I thought about adding some cool background music to this video, but in the end, I decided that it was best to leave the audio alone; I thought it important for you to be able to hear the mechanical sound made as the globe rotates in an otherwise perfectly quiet room. We have ours set up in the middle bathroom, and we have grown used to the sound it makes when tripped.
Realize that this is a room with no carpet and very little furniture (other than porcelain, heh!), so yours may sound quieter if it is in a different environment. If the tumbling sounds are going to bother you, then the robot might be best placed in a laundry room or basement.
So when the Cat Sensor has been tripped, and the globe’s rotating, I bet you are wondering what’s actually happening, right?
Here’s a video showing it in detail…
If you are truly worried that your cat won’t take to the Litter-Robot, you can give one a try, basically risk-free for 60 days. Right now, they are offering FREE shipping, so the worst-case scenario is that if things don’t work out, you’ll only be short the $40 or so it will take to send the huge box back. After seeing how quickly Avah took to her Litter-Robot, my mother bought one for her older Persian; mom will not be taking advantage of the return policy. 😉
According to their site, “The Litter-Robot waste drawer was designed to prevent mold growth, eliminating that typical cat box smell. However, we do recommend that you empty the waste drawer at least once a week – after all, there are limits.”
Worth noting before you take a good hard look at the picture coming up – I have gone as long as a week and a half without cleaning out the drawer, and not once did the Litter-Robot start to smell. To be honest, I just forgot to clean it because it didn’t. 😳
Granted, I only have one cat; those of you with more than one will have to figure out for yourself whether you can go a few days or a little bit longer. But no matter what, I guarantee the cleanup will be preferable to scooping…period.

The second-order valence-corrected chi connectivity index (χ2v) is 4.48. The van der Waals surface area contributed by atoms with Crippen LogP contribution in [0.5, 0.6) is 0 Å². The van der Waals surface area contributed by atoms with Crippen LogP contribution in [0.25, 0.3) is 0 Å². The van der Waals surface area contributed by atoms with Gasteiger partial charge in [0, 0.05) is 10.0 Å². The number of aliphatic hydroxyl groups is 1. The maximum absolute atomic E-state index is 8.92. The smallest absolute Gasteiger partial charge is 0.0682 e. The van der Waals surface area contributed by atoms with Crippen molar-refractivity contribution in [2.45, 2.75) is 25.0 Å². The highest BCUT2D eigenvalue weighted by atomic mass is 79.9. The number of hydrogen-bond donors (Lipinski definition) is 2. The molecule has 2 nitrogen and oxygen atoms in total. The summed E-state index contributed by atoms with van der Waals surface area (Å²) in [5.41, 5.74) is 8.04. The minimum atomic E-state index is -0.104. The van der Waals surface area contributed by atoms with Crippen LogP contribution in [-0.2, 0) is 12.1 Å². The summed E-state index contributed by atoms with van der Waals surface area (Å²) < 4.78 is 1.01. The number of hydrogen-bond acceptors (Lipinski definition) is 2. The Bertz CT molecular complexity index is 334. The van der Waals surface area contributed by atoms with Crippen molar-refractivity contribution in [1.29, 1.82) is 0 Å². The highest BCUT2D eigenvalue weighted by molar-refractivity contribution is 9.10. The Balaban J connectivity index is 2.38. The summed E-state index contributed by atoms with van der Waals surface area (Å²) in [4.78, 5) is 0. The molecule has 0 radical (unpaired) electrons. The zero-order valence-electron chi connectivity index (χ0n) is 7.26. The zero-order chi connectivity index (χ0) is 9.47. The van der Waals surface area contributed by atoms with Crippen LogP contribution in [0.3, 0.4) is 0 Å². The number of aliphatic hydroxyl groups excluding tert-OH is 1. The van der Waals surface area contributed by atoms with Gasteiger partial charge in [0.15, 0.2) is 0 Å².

Anyway, here’s a look at what one cat can produce in a week; I hope you haven’t just eaten. 😉
I noticed that, unlike Avah’s old box, where…how can I say this delicately? Okay, I can’t. She had this spot where she would pee, and it would just create the nastiest, smelliest, wettest mess – even with the clumping litter. I absolutely dreaded cleaning her box because of that mess. This no longer happens with the Litter-Robot. Because her waste is not allowed to sit, and it is instead immediately rotated, coated in gravel, and dumped, there are no “toxic spots” in the drum.
I should mention that while you might think that a spinning drum would kick up unwanted litter dust (after all, scooping certainly seems to), I have not found that to be the case at all. The Litter-Robot rotates so slowly and gently that dust is not expelled.
I can’t begin to express how spoiled – yes, spoiled I have become since using this device. Cleanup is a breeze, and the little bit of litter that gets tracked off the step is nothing near what used to be tracked out of Avah’s old box. The Litter-Robot is an appliance that I can’t imagine owning a cat without having; I would like to say that the Litter-Robot was for Avah, but the truth of the matter is that it was for ME.
Any questions? Check out the FAQ or ask me in the comments section. 🙂
The Litter-Robot retails for $329.00; it is available in black or beige directly from the manufacturer.
Source: Manufacturer supplied review sample
What I Like: Easy to set up; uses ordinary trash bags and clumping litter – no special supplies needed; no fear of cat being caught inside; you never touch the nasty stuff; no sifting; no nasty smells…no worries!
What Needs Improvement: The tumbling action is a bit noisy if you have to keep it in a main room of the house